Pubdate: Wed, 20 Dec 2017
Source: London Free Press (CN ON)
Copyright: 2017 The London Free Press
Author: Jennifer Bieman
Page: A1


In the wake of a deadly opioid drug crisis that's killed hundreds in
Ontario, London health officials are fast-tracking a pop-up,
- -overdose-prevention site they want to have up and running by January.

The stripped-down version of a supervised consumption site will give
drug users a safer environment to inject. The location of the site, or
the total number if there is more than one, hasn't been pinned down.
But the plan is to have at least one as early as possible in 2018.

The move comes amid a mounting toll from opioid drugs, including the
powerful painkiller fentanyl - up to 100 times more potent than
morphine - that's taken lives in the area and was at the root of a
rare joint warning by police and health officials in August about the
risks of contaminated street drugs.

"It's really a public health emergency or crisis," Brian Lester,
executive director of the Regional HIV/AIDS Connection, the agency
that operates the city's needle exchange program, said Tuesday.

"This is about preventing people from dying and it requires an urgent

After a rash of opioid deaths, Ontario Health Minister Eric Hoskins
asked the federal government to allow the province to open the
temporary overdose prevention sites.

Ontario has secured the green light from the feds, said
Middlesex-London medical officer of health Chris Mackie, opening the
door for cities to apply for a site of their own. The Middlesex-London
Health Unit plans to submit its application to the province in January.

"They've committed to a 14-day turnaround," said Mackie, who hopes for
a January launch.

"We're pretty excited about that. We think it is a really important

The pop-up locations aren't meant to be long-term sites or to replace
supervised facilities.

Instead, Mackie said the sites would only be open for three to six
months, but could be renewed.

When open, such a site would have clean needles, the opioid overdose
antidote naloxone, and supervision for drug users.

"This is service that will help those most at risk of overdosing
receive the supports that they need," said Lester. "It's a more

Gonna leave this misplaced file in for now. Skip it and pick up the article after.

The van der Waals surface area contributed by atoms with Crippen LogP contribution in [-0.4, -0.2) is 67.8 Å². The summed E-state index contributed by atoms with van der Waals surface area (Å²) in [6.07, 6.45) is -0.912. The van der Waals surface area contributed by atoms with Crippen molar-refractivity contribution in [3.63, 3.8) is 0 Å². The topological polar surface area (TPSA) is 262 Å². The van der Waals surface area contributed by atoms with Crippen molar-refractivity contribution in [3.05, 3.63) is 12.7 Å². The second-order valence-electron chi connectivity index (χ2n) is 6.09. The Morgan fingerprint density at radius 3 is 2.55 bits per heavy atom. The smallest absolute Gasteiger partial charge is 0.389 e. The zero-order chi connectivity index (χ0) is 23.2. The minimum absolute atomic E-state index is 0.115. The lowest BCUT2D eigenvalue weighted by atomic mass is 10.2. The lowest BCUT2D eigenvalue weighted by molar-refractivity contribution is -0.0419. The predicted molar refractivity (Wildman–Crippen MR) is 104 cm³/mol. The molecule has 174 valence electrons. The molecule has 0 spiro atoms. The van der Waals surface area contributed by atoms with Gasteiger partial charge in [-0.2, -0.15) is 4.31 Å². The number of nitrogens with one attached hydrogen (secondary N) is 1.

short-term intervention."

Though referrals to addiction treatment will be available, the pop-up
locations put less focus on wrap-around supports, brochures,
counselling and connecting addicts with outside resources.

London is still moving ahead with plans for a permanent supervised
drug consumption site, a highly regulated - and often contentious -
process many months in the making.

The proposal has raised concerns from businesses in downtown and in
Old East Village, two areas highlighted as potential locations.

Though it's a separate project, Mackie said the team getting the
pop-up facility off the ground will draw on some of the facts and
public feedback uncovered through the safe injection site process.

Mackie said some of the same areas where a supervised consumption site
might go - downtown, Old East Village, SoHo and Hamilton Road - are
also potential locations for a temporary overdose-prevention site.

The public has a right to know as quickly as possible the key details,
including locations, said Ward 6 Coun. Phil Squire.

"The devil is in the details," he said. "It's important that when you
put something like this out, that you immediately or pretty soon after
provide some more details. People will be asking questions."

While Squire said he recognizes the opioid crisis needs urgent action,
he doesn't want to see a hasty response. He said the long and
strenuous process to refine possible supervised consumption sites - 10
public hearings were held last month - is that way for a reason.

In Southwestern Ontario, opioids used on the street -triggered rare
public health and police -warnings this summer, including in London
and Sarnia, where a rash of three drug overdoses in mere hours left
one -person dead. Cocaine contaminated with fentanyl was the suspected

Even the volume of legally prescribed opioids has raised eyebrows,
with a recent report suggesting some areas of Southwestern Ontario -
Sarnia-Lambton, Chatham-Kent, Elgin County and Windsor-Essex - run
some of the province's highest rates of opioid drug

Last month, London police issued a public warning after potentially
deadly carfentanil - a synthetic opioid 10,000 times more powerful
than morphine - was found in seized drugs. Fentanyl and carfentanil
can be mixed into other drugs, such as heroin and crystal meth.

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Supervised drug consumption sites

Permanent, long-term Medical supervision for drug users Long process
required for federal approval, including wide public consultation
Heavy focus on addiction treatment and support services Offer
harm-reduction, public health benefits Overdose-prevention sites
Temporary, short-term, open as long as six months Provinces in crisis
can apply for federal approval to open Provide supervision, possibly
by first-aid or naloxone-trained staff, for drug users Focus on
overdose prevention; limited emphasis on addiction or support services
Meant as emergency stop-gap to curb opioid deaths, injuries
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